Decades of roiling injustices have boiled over in America. This week in OtherWords, we’re proud to share a diverse array of voices on the fight against racism and the state institutions that carry it out.

Tracey L. Rogers begins by noting the obvious contrast between how armed, mostly white protestors demonstrating against public health measures were treated, compared to black protestors nonviolently demonstrating for their very lives. While some protests saw violence, Jill Richardson adds, it’s not always clear who was actually responsible — and changes nothing about the fact that racist police killings need to end.

In a particularly notorious incident, President Trump had peaceful protestors violently expelled from Washington’s Lafayette Park so he could stage a photo-op at a church. Sister Karen M. Donahu, a Catholic Sister of Mercy, says the hypocrisy of that gesture was “almost too much to bear.”

Also this week, Ron Carver offers a reflection rooted in his work with the 1960s civil rights movement. Ron shares a devastating story about his own colleagues who were lynched, and calls on white Americans not to leave the fight to stop lynchings today to their black neighbors alone.

Finally, it’s worth remembering that all this is happening amid a devastating pandemic, which has been particularly deadly for black Americans. Jaelani Turner-Williams shares a dispatch from Columbus, Ohio on the dual public health crises of COVID-19 and police violence, while single mom Denita Jones shares her story of being forced back to work in Texas, long before it feels safe.

New This Week…

A Tale of Two Americas | Tracey L. Rogers
Gun-toting quarantine protesters are called “very good people,” while unarmed people protesting police violence are “thugs.”

I’m Outraged by Trump’s Church Photo-Op | Sr. Karen M. Donahue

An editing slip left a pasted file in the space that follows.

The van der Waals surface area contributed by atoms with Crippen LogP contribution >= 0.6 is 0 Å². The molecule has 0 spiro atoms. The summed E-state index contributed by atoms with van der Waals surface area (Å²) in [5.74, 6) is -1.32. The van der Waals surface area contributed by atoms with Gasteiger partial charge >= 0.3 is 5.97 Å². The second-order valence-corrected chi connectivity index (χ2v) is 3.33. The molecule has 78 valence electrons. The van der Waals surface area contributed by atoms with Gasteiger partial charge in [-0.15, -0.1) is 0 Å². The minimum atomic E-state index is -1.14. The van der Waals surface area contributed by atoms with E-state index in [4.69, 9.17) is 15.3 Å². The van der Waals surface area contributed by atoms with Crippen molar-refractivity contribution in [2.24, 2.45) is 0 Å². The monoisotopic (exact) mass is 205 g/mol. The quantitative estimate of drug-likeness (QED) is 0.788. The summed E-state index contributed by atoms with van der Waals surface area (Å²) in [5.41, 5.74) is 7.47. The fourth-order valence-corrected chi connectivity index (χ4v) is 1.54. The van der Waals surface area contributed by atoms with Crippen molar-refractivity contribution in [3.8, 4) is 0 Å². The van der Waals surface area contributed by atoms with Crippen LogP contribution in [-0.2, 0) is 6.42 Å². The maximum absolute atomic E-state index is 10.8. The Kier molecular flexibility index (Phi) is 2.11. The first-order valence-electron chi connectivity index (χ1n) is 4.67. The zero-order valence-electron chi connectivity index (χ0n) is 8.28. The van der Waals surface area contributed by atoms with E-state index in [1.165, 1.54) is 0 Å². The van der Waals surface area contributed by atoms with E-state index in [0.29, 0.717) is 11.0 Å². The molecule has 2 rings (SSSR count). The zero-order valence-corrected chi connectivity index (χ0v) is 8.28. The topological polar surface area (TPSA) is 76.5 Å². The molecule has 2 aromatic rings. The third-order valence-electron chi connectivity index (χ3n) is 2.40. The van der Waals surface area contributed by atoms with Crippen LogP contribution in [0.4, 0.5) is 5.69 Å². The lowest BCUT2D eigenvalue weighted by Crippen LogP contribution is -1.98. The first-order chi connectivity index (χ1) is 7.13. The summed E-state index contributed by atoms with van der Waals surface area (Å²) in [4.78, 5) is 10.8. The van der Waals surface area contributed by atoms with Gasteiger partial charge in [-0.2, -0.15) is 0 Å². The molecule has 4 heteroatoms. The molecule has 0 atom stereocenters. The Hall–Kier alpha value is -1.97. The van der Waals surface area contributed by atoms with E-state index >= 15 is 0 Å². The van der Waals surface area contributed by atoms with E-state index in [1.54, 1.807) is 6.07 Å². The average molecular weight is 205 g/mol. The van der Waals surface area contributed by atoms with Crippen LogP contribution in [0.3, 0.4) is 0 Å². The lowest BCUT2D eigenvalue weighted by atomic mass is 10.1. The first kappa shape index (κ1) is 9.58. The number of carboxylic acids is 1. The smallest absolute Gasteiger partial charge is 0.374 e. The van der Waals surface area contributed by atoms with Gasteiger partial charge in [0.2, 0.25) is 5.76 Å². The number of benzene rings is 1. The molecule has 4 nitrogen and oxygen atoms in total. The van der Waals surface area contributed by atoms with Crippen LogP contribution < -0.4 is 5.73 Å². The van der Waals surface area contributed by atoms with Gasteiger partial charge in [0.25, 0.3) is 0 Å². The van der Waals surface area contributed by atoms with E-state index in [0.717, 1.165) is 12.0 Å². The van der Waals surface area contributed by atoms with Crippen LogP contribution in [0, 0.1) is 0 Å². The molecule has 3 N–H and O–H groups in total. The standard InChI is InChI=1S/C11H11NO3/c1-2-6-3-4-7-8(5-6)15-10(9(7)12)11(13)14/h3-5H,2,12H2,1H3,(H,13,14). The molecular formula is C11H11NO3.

As a Catholic sister, I think Trump should read his Bible, not pose with it.

Racism Is a Public Health Crisis | Jaelani Turner-Williams
African Americans were already reeling from COVID-19 when a new wave of police violence hit us.

I Remember the Lynchings of the 1960s. They’re Still Happening | Ron Carver
My civil rights movement colleagues were murdered in the 1960s, when lynching was common. Sadly, it remains so today.

Going Back to Work in a Pandemic | Denita Jones
I don’t feel safe going back to work, but the state of Texas is forcing me to put my health and my family at risk.

It Doesn’t Matter Who Protested and Who ‘Rioted’ | Jill Richardson
We don’t know who’s carried out violence and vandalism or why. We do know police keep killing unarmed black Americans.

I Can’t Breathe | Khalil Bendib
Call it political brutality.

In Case You Missed It…

Even Now, Our Leaders Are Still Putting Their Faith in the Rich | Shailly Gupta Barnes
It has become crystal clear during this pandemic that working people fuel this economy, but they’re the ones bearing the cost.

We Need a Public Option for Banking | Raul Carrillo
As families struggle to get stimulus checks, it’s time to fix the rusty pipes of our inequitable financial system.

It’s Absolutely Not Time to Cut Food Stamps | Jill Richardson
Tens of millions of us are out of work. Why on earth is Trump trying to cut food aid.

A Simple Solution for the Coronavirus Crisis in Prisons | Robert P. Alvarez
Releasing low-risk inmates would ease the risk that sky-high prison infection rates pose to all of us.

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Peter Certo

Peter Certo is the editorial manager of the Institute for Policy Studies and editor of

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